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Re: [Rollei] What did you do in the war? (long)

- ----- Original Message ----- 
From: "Tim Elder" <telder  >
To: "rollei" <rollei  
Sent: Friday, May 16, 2003 2:30 PM
Subject: Re: [Rollei] What did you do in the war? (long)

> A remarkable number of German corporations were a part of
Hitler's war
> effort and were able to capitalize on inventions
afterwards.  Although this
> is a camera list, some might remember that BASF invented
magnetic tape
> during the WWII and their invention spread afterwards,
notably by the work
> of Bing Crosby.  Also, a number of American corporations
> (financially and otherwise) Nazi Germany before it became
> detrimental.  Dupont comes to mind, although there were
many others.
> I once heard a very chilling anecdote a long time ago when
I was shopping
> with my mother for high-end stoves.  Pointing to the
Gassego, the salesmen
> wryly noted this was the same manufacturer of the ovens in
the concentration
> camps.  "You know what the Germans used these for, right?"
he asked.
> Tim
  Those interested in this history should look up
I.G.Farben. This was a great monopoly of German chemical
companies including Bayer, Agfa, BASF, Hoescht, and quite a
few others. The I.G. controlled Agfa/Ansco in the USA from
1927 and had strong ties to DuPont. They contracted with the
Nazi's to operate factories at slave labor camps. I believe
there is a recently published book detailing the history of
the I.G. and its predecessors.

  BASF did not develop magnetic recording although they did
manufacture some of the earliest magnetic tape. Much of the
early work was done at Telefunken.
  There was also work done in the US at Armour Research. The
development of ultrasonic bias was doen independantly by
  After the war Telefunken machines were brought back to the
US by Jack Mullen and Col.Richard Ranger. Both developed
electronics based on US tubes. Mullen was active in the San
Francisco area. About 1947 he demonstrated his machine to
Bing Crosby, who was looking for a method of recording his
radio shows which would allow some editing and not degrade
the quality excessively, neither of which was possible with
disc recording.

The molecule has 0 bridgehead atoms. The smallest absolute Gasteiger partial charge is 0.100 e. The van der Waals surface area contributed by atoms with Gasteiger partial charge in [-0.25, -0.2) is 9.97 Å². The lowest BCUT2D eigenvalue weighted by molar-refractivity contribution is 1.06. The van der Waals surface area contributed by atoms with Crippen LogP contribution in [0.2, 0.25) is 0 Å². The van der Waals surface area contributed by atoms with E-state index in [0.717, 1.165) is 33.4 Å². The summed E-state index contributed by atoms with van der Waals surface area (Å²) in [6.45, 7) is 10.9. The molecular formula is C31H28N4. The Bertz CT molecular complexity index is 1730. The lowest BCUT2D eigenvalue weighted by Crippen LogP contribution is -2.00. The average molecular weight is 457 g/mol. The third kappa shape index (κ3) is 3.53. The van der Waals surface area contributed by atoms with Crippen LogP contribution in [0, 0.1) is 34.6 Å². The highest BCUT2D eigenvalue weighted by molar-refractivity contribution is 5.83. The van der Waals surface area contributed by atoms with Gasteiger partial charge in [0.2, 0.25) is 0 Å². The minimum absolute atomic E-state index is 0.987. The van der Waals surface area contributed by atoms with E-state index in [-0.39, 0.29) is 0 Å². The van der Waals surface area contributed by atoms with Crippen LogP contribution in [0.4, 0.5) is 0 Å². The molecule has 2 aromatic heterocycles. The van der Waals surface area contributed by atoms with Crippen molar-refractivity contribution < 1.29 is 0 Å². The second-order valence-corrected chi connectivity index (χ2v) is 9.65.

There was a "shoot out" in New York with Mullen and Ranger
demonstrating their magnetic recorders, RCA Photophone with
sound-on-film equipment, and disc recordings by NBC Radio
Recording division. Ranger's machine refused to work.
According to Jack Mullen, the engineers present preferred
the disc recordings because that was what they were used to
hearing but Jack won the prize when they asked when an
edited version of the show could be available. Jack said
something like two days, which he thought was too long.
Well, the other methods would have taken weeks so he got his
chance. Jack recorded Bing Crosby's program for about a year
on the old Magnetophone machines using the BASF tape he had
brought over from Germany. The tapes were almost all splices
after a while. I've heard one of the few existing
recordings, its excellent.
  About 1949 Jack felt out the Crosby people about
commercial development of tape recorders. They were not
interested in manufacturing but offered to distribute the
machines though Bing Crosby Enterprizes if Jack could find a
manufacturer. This he did in the form of the Ampex company
of Redwood City near San Francisco. Ampex had manufactured
small motors, mostly on government contract, during the war.
The market dried up so they were anxious to find new
products and jumped at the opportunity to manufacture the
machines. The first Ampex (model 200 so people wouldn't
think it was the very first) came out in 1948. It was
delibrately styled to look like a Skully disc recording
lathe, the Rolls Royce of lathes. The first were put in
service by the American Broadcasing Company, mostly for time
zone delay.
  There is a great deal more to the history than this but
its all terribly off topic here.
  Jack Mullen was a good friend, deceased for some time now.
He and I tried unsuccessfully to found a museum of sound
recording in L.A. We could never find a sponsor. Same sort
of problems there were creating a motion picture museum on a
smaller scale.
- ---
Richard Knoppow
Los Angeles, CA, USA